A woman searching the unknown with a flashlight in hand and a maze outline behind her.

The Relief of Diagnosis

Being diagnosed with an incurable, chronic illness such as Multiple Sclerosis is never a pleasant experience. However, for many people, getting that final confirmation creates an extreme sense of relief. That sounds pretty peculiar to many people, as getting a diagnosis of Multiple Sclerosis is not an easy process. With no single test to determine the presence of the disease, symptoms that can mimic other illnesses, and doctors that may not be well qualified enough, the road to an MS diagnosis can be a long and uncertain one. After a long journey like that, finally understanding what is wrong with you can bring about a sense of calm and peace, despite what the future may hold.

A rough road

Being diagnosed with MS is actually pretty tough. With no black and white test that can confirm the condition, doctors are left to use a combination of MRIs, spinal taps, evoked potentials, and their own experience (which can be severely lacking or outdated). All of that, coupled with the fact that MS symptoms are shared by other neurological conditions, make getting an official diagnosis difficult. It is not unheard of for the process of getting the correct diagnosis to take years. It often takes multiple doctors and exams over a long period of time, that can often include numerous misdiagnoses, before you get on the right track. I think that most people who haven’t experienced the process of getting diagnosed, really don’t understand how difficult it can be (just one reason I love to recommend the movie “Brain on Fire”).

Frustration station

It’s hard to explain just how frustrating and hopeless it feels when doctors don’t know what is wrong with you. When I went to my first doctor about my symptoms, he literally excused himself so he could go “look in some books”. I’ll tell you this, that’s not ever something you want to hear a doctor say. Even when I was eventually hospitalized (because I suddenly couldn’t walk, among other symptoms), a team of doctors at the hospital was befuddled by my symptoms (I was eventually put into isolation at one point because they were so unsure). To suddenly not be able to do basic functions, like walk or stand, and to have numbness and weakness throughout my body, and have a team of doctors not be able to definitively tell me what was wrong with me was nothing short of a living nightmare. When faced with such unsurety amongst medical professionals, it’s pretty easy for panic to set in.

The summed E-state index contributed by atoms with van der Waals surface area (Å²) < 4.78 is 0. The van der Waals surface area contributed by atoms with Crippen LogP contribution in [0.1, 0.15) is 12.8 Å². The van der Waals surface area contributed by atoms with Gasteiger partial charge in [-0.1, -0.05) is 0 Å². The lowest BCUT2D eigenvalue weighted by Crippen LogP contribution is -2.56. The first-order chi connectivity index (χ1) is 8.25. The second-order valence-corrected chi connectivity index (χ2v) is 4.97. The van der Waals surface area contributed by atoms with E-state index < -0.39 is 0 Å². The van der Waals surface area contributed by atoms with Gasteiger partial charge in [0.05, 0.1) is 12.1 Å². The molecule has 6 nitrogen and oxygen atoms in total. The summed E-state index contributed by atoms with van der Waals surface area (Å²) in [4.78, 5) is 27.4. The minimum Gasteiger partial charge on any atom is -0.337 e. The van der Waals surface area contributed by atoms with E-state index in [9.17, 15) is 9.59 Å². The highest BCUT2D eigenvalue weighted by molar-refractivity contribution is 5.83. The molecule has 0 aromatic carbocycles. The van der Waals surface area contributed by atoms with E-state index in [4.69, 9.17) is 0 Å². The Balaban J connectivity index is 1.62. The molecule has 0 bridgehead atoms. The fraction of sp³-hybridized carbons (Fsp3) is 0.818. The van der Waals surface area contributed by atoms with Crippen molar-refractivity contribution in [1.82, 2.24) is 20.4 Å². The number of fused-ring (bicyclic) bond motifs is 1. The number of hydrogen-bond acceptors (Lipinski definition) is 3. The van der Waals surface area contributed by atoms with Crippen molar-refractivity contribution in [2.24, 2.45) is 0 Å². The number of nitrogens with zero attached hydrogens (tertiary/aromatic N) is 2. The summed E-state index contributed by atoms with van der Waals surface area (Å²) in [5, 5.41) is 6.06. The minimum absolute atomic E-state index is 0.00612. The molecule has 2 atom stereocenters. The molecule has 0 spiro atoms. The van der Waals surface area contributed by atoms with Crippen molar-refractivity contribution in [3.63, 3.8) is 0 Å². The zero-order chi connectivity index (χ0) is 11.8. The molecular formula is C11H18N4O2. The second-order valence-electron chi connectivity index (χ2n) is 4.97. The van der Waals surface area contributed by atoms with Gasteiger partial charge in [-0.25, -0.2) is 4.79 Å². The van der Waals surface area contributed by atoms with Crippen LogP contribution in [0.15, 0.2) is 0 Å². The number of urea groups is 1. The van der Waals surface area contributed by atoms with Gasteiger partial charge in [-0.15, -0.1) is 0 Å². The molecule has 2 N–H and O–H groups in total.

Getting a diagnosis is a scary journey

Eventually, they thought it might be Guillain-Barre syndrome, but they weren’t all convinced. Once I left the hospital, I would go on to see several specialists and would eventually get the official diagnosis of Multiple Sclerosis. The worst part of my story is that, after years of talking to others with MS, I’ve learned that my path to diagnosis was actually easier and quicker than a lot of people out there. Getting an MS diagnosis really is a journey, and a scary one at that.

Relief

When it was finally confirmed that I had Multiple Sclerosis, despite growing up and witnessing the worst the disease can do, I felt some relief (which I think made it much easier to tell my family). The unknown is extremely scary. Finally figuring out what is wrong, no matter what it is, allows you to properly process it. It also allows you to actually fight back. While it was easy to think of the negatives (and again, I grew up with MS all around me, so I was well versed in those negatives), I was also able to feel at peace a bit. It’s hard to fight something when you don’t know what you’re fighting. Getting an official diagnosis meant I was finally able to battle this thing, I was finally ready to take on the future. I knew there would be a lot of work and rough times ahead, but I was relieved to know I could finally get on with it. I knew who my enemy was and I was finally able to fight back.

Hope

So, there can be a huge sense of relief in getting the correct diagnosis. My diagnosis was nearly two decades ago; however, it can still be difficult for many people to get the proper diagnosis. Things are improving though: there are more and more doctors who specialize in the disease, and MRIs and other technology have also improved. Just this week, the Academy of Neurology released the results of a study that shows that there are nearly a million people in the United States with MS, more than TWICE the amount that was previously thought. While much of the study deals with estimates, it’s a sure sign that things are moving in the right direction, that much more is known about the disease. A study like that will help people get the correct diagnosis because it will now be more understood that the disease is much more prevalent than previously thought.

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